As reported by CNN, the political spat involving Republican presidential candidate Donald Trump and Speaker of the House Paul Ryan finally seemed to be resolved yesterday when Trump endorsed Ryan. For several days, Trump had strongly resisted calls to endorse Paul Ryan in his current reelection campaign in Wisconsin. When Trump tacitly endorsed Ryan’s opponent, this made things even more tense. Along with other controversial statements and actions by Trump, this decision by Trump caused a good deal of anger in the party. The question now is whether the Republican Party can still work with Trump to win back the White House. Recent polls suggest this will be an extremely difficult – if not impossible – uphill battle.
The primary reason Trump has not endorsed Ryan long before now was his reaction to Ryan’s own reluctance to support Trump. Trump’s history in politics and business suggests he takes such slights personally and has great difficulty letting go of grudges. In fact – since Trump refused to endorse the Speaker –Republican vice presidential nominee Mike Pence endorsed Ryan days ago in an attempt to smooth over troubled political waters.
After Trump’s victory in the Republican primaries, higher-ups in the Republican Party made a number of attempts to get Trump and Ryan on the same page and working together for the good of the party. But when it came down to Ryan actually endorsing Trump, the Speaker at one point suggested he was, “not there yet.”
Many of Trump’s ideas and proposals – such as is suggested halt to Muslim immigration into the United States – were more than Ryan could stomach. Trump’s attacks on Muslims and Mexican immigrants – including legal ones – were described by Ryan is contrary to American principles.
But unlike Sen. Ted Cruz, Sen. Kelly Ayotte and a number of others, Ryan ultimately decided to endorse Trump at the Republican National Convention. Maybe he felt this was necessary to ensure party unity and to protect the party’s majorities in both the Senate and the House. But if greater unity was what he was hoping for, he was soon disappointed.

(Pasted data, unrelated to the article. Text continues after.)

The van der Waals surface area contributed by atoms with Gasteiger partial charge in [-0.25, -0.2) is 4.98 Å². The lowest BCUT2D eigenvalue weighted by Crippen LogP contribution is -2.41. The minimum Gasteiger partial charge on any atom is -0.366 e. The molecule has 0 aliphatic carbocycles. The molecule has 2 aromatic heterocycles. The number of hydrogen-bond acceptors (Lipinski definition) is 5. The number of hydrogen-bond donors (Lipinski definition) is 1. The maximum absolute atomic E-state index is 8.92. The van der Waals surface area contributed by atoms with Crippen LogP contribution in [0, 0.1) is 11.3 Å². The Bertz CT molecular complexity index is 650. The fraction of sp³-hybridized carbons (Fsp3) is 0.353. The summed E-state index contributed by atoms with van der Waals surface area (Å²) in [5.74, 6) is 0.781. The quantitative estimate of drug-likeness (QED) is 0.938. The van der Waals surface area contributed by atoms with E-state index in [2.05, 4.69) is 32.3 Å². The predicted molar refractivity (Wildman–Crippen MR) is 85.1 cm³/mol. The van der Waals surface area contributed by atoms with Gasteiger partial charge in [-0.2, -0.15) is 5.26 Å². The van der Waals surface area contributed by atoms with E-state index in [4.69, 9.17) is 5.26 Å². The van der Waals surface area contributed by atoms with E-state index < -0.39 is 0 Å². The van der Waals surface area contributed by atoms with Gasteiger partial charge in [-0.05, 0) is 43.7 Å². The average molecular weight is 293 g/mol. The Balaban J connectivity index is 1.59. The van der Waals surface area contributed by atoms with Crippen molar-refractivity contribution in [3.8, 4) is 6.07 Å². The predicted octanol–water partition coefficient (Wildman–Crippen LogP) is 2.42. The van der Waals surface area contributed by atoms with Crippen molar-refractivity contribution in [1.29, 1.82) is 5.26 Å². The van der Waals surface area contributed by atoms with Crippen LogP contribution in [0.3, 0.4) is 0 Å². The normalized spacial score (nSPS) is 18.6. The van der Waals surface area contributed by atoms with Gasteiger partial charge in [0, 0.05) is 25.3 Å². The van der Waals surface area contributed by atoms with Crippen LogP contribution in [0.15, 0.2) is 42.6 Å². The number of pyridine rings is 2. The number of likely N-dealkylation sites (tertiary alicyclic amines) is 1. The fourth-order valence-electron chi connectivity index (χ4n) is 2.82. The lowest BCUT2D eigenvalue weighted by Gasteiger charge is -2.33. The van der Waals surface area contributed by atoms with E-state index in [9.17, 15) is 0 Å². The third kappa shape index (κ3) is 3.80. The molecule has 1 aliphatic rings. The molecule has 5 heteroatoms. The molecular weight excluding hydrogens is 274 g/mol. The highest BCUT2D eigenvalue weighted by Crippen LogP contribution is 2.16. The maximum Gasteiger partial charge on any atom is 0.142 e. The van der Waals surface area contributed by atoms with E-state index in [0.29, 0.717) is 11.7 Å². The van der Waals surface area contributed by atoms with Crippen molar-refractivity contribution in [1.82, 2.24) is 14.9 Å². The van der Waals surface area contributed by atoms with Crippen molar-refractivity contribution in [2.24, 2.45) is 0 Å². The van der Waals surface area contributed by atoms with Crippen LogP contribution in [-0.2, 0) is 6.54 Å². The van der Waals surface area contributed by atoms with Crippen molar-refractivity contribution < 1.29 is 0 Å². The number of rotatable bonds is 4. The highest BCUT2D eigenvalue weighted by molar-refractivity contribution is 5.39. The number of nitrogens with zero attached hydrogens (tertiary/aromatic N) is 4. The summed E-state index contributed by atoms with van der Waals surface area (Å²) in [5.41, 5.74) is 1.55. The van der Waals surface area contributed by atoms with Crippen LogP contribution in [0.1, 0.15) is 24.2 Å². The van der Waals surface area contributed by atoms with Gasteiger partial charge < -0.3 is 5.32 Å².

Only days after Ryan endorsed Trump, he found himself being once again forced to repudiate a number of statements Trump had made. This included Trump’s startling suggestion that Russia’s intelligence services should hack Hillary Clinton’s email, as well as Trump’s general admiration for Russian leader Vladimir Putin.
After Ryan’s endorsement, the most serious and damaging of Trump’s deluge of controversial comments was his attack on American Muslim Khizr Khan and his wife. Khan’s speech on the floor of the Democratic National Convention in which he evoked the memory of his deceased son who died serving in the U.S. military – while reprimanding Trump – was very moving for most people, but seemed to infuriate Donald Trump.
All of this controversy led to a huge drop in the polls for Trump. Several polls have him down anywhere from 10 percent to 15 percent, which is virtually unprecedented at this point in the campaign. As NBC news points out, collapsing poll numbers drove down ballot Republican candidates into an absolute panic, with many suggesting Trump should immediately drop out of the race. But even though Ryan and others may have regretted the fact that they endorsed Trump, most of them failed to backup their denunciation of his statements by rescinding their endorsement.
Under enormous pressure from the Republican Party elite and members of his own campaign staff, “The Donald” finally relented. At a highly scripted, choreographed and somewhat awkward Friday news conference, Trump endorsed Ryan, McCain and Sen. Ayotte. According to the Washington Post, this can be viewed as a victory for Ryan, even if it is a costly one.
But is it too little too late? Certainly, a number of presidential candidates in the past have found themselves down by a sizable margin at this point in the campaign and still managed to turn things around. But Trump’s numbers are so low that it calls into question whether it is possible to climb out of such a deep hole regardless of what he now does or says.
More importantly, the real question isn’t whether Trump can get out of the hole he’s dug for himself and the Republicans. The question is whether he’s going to keep digging. Just because Trump endorsed Ryan doesn’t mean that he will now toe the line.
For months now, there has been talk in Republican circles of the inevitable Trump “pivot” in which Donald Trump would begin behaving like a traditional candidate. But many prominent figures in the party are finally beginning to consider the possibility that Donald Trump either cannot or will not pivot. And if this is true, it may be impossible for the Trump campaign to right itself.
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